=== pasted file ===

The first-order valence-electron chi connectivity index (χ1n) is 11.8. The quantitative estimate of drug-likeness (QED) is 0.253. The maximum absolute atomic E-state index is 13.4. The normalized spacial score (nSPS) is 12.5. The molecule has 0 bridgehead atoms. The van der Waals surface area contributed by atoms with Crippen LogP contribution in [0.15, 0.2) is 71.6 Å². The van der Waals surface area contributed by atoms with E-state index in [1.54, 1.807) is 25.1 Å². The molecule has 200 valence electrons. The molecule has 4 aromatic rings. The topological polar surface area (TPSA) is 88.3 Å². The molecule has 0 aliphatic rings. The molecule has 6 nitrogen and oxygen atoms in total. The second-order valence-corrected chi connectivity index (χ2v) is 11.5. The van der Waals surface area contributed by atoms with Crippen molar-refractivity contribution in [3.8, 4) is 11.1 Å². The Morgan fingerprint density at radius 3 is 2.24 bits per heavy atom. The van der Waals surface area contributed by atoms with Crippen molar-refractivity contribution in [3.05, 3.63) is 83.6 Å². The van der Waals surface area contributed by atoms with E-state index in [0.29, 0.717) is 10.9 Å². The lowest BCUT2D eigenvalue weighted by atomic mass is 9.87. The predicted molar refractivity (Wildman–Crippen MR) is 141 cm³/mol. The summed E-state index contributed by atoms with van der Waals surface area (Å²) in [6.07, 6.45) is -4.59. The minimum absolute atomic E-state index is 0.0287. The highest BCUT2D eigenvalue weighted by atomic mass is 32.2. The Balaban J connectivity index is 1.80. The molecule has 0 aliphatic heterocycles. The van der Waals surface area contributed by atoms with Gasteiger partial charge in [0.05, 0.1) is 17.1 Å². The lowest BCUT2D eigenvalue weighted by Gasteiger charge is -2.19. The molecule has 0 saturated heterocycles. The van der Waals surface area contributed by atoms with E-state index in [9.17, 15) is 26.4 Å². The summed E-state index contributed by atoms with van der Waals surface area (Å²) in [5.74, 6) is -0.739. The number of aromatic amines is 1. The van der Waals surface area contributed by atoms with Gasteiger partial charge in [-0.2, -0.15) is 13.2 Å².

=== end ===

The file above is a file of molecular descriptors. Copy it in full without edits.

The first-order valence-electron chi connectivity index (χ1n) is 11.8. The quantitative estimate of drug-likeness (QED) is 0.253. The maximum absolute atomic E-state index is 13.4. The normalized spacial score (nSPS) is 12.5. The molecule has 0 bridgehead atoms. The van der Waals surface area contributed by atoms with Crippen LogP contribution in [0.15, 0.2) is 71.6 Å². The van der Waals surface area contributed by atoms with E-state index in [1.54, 1.807) is 25.1 Å². The molecule has 200 valence electrons. The molecule has 4 aromatic rings. The topological polar surface area (TPSA) is 88.3 Å². The molecule has 0 aliphatic rings. The molecule has 6 nitrogen and oxygen atoms in total. The second-order valence-corrected chi connectivity index (χ2v) is 11.5. The van der Waals surface area contributed by atoms with Crippen molar-refractivity contribution in [3.8, 4) is 11.1 Å². The Morgan fingerprint density at radius 3 is 2.24 bits per heavy atom. The van der Waals surface area contributed by atoms with Crippen molar-refractivity contribution in [3.05, 3.63) is 83.6 Å². The van der Waals surface area contributed by atoms with E-state index in [0.29, 0.717) is 10.9 Å². The lowest BCUT2D eigenvalue weighted by atomic mass is 9.87. The predicted molar refractivity (Wildman–Crippen MR) is 141 cm³/mol. The summed E-state index contributed by atoms with van der Waals surface area (Å²) in [6.07, 6.45) is -4.59. The minimum absolute atomic E-state index is 0.0287. The highest BCUT2D eigenvalue weighted by atomic mass is 32.2. The Balaban J connectivity index is 1.80. The molecule has 0 aliphatic heterocycles. The van der Waals surface area contributed by atoms with Gasteiger partial charge in [0.05, 0.1) is 17.1 Å². The lowest BCUT2D eigenvalue weighted by Gasteiger charge is -2.19. The molecule has 0 saturated heterocycles. The van der Waals surface area contributed by atoms with E-state index in [9.17, 15) is 26.4 Å². The summed E-state index contributed by atoms with van der Waals surface area (Å²) in [5.74, 6) is -0.739. The number of aromatic amines is 1. The van der Waals surface area contributed by atoms with Gasteiger partial charge in [-0.2, -0.15) is 13.2 Å².